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Weight Factors in Cost-Benefit Analysis of Climate Change

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  • Christian Azar

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    Abstract

    Equity considerations may justify the use of weight factors when estimating the costs of climate change. This paper reviews different weight factors that have been used in the climate economics literature. Based on a simple model, it is shown that although the different weight factors imply substantially different cost-damage estimates, they actually yield the same optimal emission reductions. This paradox is explained by the fact that some of the approaches require that also the abatement costs are weighted – and this offsets the effect of the diverging cost-damage estimates. The model is then used to analyse the importance weighting may have on the overall cost-benefit analysis. At present, when most of the global emissions of (fossil) CO2 originate from the industrialised countries, the global optimal emissions are considerably lower if costs are weighted. However, the more the emissions in developing countries grow, the less important becomes the introduction of weight factors in cost-benefit analysis of climate change for the global emission reductions, in the model developed here. On a regional level, the introduction of weight factors continues to play an important role, implying substantially lower emissions in the rich region and slightly higher (!) in the poor. Copyright Kluwer Academic Publishers 1999

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    File URL: http://hdl.handle.net/10.1023/A:1008229225527
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    Bibliographic Info

    Article provided by European Association of Environmental and Resource Economists in its journal Environmental and Resource Economics.

    Volume (Year): 13 (1999)
    Issue (Month): 3 (April)
    Pages: 249-268

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    Handle: RePEc:kap:enreec:v:13:y:1999:i:3:p:249-268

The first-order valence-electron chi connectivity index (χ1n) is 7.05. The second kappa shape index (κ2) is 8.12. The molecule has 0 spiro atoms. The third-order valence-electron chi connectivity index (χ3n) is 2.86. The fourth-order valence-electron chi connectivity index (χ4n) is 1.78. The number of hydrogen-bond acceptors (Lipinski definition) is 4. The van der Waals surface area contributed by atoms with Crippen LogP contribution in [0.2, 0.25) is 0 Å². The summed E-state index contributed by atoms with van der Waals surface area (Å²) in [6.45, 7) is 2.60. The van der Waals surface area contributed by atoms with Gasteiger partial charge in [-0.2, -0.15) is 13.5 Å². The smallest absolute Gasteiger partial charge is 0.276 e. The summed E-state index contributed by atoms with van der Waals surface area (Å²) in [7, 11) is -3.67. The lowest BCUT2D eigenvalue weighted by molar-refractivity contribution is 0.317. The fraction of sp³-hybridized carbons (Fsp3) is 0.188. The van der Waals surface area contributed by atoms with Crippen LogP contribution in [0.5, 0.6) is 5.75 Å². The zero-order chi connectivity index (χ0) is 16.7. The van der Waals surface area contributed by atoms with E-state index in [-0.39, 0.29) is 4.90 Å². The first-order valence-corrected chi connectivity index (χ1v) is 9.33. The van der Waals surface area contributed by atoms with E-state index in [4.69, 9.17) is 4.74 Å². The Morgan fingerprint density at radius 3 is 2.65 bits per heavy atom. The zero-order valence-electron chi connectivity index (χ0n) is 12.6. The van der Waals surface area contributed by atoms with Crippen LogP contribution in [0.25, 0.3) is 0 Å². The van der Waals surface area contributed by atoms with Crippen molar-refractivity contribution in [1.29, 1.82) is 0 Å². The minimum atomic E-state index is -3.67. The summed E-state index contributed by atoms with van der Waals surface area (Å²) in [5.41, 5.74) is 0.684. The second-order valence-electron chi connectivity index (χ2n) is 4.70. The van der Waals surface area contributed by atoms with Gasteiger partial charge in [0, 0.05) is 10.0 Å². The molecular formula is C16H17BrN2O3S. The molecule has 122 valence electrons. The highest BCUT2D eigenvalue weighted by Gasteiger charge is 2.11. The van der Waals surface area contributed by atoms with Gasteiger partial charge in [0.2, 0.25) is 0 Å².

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    Web page: http://www.springerlink.com/link.asp?id=100263

    Related research

    Keywords: climate change; cost-benefit analysis; developing countries; value of a statistical life; weight factors;

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    1. William R. Cline, 1992. "Economics of Global Warming, The," Peterson Institute Press: All Books, Peterson Institute for International Economics, number 39.
    2. Azar, Christian & Sterner, Thomas, 1996. "Discounting and distributional considerations in the context of global warming," Ecological Economics, Elsevier, vol. 19(2), pages 169-184, November.
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    4. Robert Ayres & Jörg Walter, 1991. "The greenhouse effect: Damages, costs and abatement," Environmental & Resource Economics, European Association of Environmental and Resource Economists, vol. 1(3), pages 237-270, September.
    5. Spash, Clive L., 1994. "Double CO2 and beyond: benefits, costs and compensation," Ecological Economics, Elsevier, vol. 10(1), pages 27-36, May.
    6. Bingham, Gail & Bishop, Richard & Brody, Michael & Bromley, Daniel & Clark, Edwin (Toby) & Cooper, William & Costanza, Robert & Hale, Thomas & Hayden, Gregory & Kellert, Stephen, 1995. "Issues in ecosystem valuation: improving information for decision making," Ecological Economics, Elsevier, vol. 14(2), pages 73-90, August.
    7. Nordhaus, William D, 1991. "To Slow or Not to Slow: The Economics of the Greenhouse Effect," Economic Journal, Royal Economic Society, vol. 101(407), pages 920-37, July.
    8. Olivier Jean Blanchard & Stanley Fischer, 1989. "Lectures on Macroeconomics," MIT Press Books, The MIT Press, edition 1, volume 1, number 0262022834, December.
    9. Plambeck, Erica L & Hope, Chris, 1996. "PAGE95 : An updated valuation of the impacts of global warming," Energy Policy, Elsevier, vol. 24(9), pages 783-793, September.
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